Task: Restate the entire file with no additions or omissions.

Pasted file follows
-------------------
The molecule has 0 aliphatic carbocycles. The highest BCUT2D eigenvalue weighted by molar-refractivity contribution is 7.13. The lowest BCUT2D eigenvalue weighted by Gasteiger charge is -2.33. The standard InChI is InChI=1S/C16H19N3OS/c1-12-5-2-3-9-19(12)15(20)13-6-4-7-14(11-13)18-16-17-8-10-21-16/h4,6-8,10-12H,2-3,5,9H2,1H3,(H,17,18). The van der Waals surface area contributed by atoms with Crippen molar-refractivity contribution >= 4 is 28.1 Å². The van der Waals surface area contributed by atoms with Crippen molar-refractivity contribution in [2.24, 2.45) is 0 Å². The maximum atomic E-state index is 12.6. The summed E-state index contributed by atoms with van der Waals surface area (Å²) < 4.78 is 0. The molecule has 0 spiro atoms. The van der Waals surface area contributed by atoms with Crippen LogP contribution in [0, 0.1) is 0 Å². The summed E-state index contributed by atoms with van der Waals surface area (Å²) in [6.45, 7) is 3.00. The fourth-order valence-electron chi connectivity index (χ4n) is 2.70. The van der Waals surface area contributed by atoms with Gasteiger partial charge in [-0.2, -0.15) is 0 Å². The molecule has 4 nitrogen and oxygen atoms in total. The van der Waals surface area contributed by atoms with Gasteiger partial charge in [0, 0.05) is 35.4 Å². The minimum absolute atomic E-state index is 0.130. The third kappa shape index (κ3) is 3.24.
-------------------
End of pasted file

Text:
The molecule has 0 aliphatic carbocycles. The highest BCUT2D eigenvalue weighted by molar-refractivity contribution is 7.13. The lowest BCUT2D eigenvalue weighted by Gasteiger charge is -2.33. The standard InChI is InChI=1S/C16H19N3OS/c1-12-5-2-3-9-19(12)15(20)13-6-4-7-14(11-13)18-16-17-8-10-21-16/h4,6-8,10-12H,2-3,5,9H2,1H3,(H,17,18). The van der Waals surface area contributed by atoms with Crippen molar-refractivity contribution >= 4 is 28.1 Å². The van der Waals surface area contributed by atoms with Crippen molar-refractivity contribution in [2.24, 2.45) is 0 Å². The maximum atomic E-state index is 12.6. The summed E-state index contributed by atoms with van der Waals surface area (Å²) < 4.78 is 0. The molecule has 0 spiro atoms. The van der Waals surface area contributed by atoms with Crippen LogP contribution in [0, 0.1) is 0 Å². The summed E-state index contributed by atoms with van der Waals surface area (Å²) in [6.45, 7) is 3.00. The fourth-order valence-electron chi connectivity index (χ4n) is 2.70. The van der Waals surface area contributed by atoms with Gasteiger partial charge in [-0.2, -0.15) is 0 Å². The molecule has 4 nitrogen and oxygen atoms in total. The van der Waals surface area contributed by atoms with Gasteiger partial charge in [0, 0.05) is 35.4 Å². The minimum absolute atomic E-state index is 0.130. The third kappa shape index (κ3) is 3.24.